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date: 18 January 2020

Abstract and Keywords

Studies on recognition in international politics deal with the (de-)legitimation of specific actors and the political dynamics of inclusion/exclusion in international society. Misrecognition, which actors experience as humiliation, disrespect, or false representations of their identity, is seen as a major cause of political resistance. This chapter first outlines the emerging body of literature on recognition in international relations. The following sections focus on three politicized issue areas in contemporary conflict settings: the struggles for (status) recognition by so-called “emerging powers”; the recognition processes that occur through negotiations with terrorist groups; and the recognition of individuals as victims in violent conflicts. The final section discusses the pitfalls of the normatively loaded concept of “recognition” in many of these studies. While (mis)recognition is certainly a key concept with which to understand the central dynamics of social and political conflicts, a generous politics of recognition cannot provide a panacea to all of these ills.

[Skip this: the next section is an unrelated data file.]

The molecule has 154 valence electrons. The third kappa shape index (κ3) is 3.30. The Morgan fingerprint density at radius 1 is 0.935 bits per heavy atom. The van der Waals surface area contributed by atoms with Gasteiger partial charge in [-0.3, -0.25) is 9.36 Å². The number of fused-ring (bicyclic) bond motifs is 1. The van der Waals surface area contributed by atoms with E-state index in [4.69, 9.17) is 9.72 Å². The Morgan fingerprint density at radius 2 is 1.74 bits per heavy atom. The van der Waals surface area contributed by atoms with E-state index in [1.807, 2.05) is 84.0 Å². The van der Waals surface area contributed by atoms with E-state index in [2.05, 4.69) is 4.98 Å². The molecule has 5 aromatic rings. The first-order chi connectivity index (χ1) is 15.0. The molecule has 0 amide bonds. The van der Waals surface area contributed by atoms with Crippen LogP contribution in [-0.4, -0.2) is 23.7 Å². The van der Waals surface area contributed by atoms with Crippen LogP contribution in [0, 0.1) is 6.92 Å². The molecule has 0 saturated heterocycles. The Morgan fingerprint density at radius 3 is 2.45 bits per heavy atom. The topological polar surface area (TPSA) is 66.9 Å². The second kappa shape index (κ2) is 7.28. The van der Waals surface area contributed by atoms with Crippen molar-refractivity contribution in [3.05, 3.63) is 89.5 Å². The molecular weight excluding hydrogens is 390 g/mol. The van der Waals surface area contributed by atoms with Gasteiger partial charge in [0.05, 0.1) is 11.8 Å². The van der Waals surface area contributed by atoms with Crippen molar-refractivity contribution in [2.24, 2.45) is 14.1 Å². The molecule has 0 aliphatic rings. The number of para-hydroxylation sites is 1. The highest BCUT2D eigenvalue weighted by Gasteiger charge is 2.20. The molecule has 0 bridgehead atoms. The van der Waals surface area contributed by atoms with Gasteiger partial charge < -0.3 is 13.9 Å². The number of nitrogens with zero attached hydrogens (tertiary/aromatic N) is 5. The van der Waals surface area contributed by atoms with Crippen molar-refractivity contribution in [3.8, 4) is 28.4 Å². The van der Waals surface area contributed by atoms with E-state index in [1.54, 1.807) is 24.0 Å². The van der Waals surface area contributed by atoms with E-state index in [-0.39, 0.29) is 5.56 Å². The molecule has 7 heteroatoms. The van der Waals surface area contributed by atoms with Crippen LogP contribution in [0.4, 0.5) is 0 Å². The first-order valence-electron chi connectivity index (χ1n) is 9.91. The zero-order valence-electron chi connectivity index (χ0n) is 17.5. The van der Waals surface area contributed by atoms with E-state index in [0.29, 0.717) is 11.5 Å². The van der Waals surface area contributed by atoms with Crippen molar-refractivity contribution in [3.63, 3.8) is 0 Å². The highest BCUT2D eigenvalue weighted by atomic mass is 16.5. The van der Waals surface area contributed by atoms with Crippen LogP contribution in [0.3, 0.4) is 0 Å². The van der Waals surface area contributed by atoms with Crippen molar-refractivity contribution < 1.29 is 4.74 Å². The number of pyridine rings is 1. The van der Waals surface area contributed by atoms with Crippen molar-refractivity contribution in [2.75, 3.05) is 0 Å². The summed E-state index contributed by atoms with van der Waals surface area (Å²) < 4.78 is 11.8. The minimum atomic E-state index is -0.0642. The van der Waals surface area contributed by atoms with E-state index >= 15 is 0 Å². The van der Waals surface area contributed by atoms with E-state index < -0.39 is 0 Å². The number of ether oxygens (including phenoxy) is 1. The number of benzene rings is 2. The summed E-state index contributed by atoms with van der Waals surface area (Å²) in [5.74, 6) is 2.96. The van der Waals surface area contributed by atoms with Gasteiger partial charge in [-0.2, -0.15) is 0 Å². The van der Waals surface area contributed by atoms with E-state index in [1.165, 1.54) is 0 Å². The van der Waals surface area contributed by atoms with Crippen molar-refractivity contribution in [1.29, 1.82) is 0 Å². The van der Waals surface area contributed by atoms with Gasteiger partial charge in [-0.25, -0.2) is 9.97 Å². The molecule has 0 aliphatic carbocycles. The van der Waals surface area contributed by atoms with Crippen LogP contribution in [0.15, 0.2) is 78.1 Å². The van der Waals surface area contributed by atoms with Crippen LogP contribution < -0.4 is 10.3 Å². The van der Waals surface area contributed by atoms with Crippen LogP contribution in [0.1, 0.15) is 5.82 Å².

Keywords: recognition, misrecognition, identity, emerging powers, violent non-state actors, transitional justice

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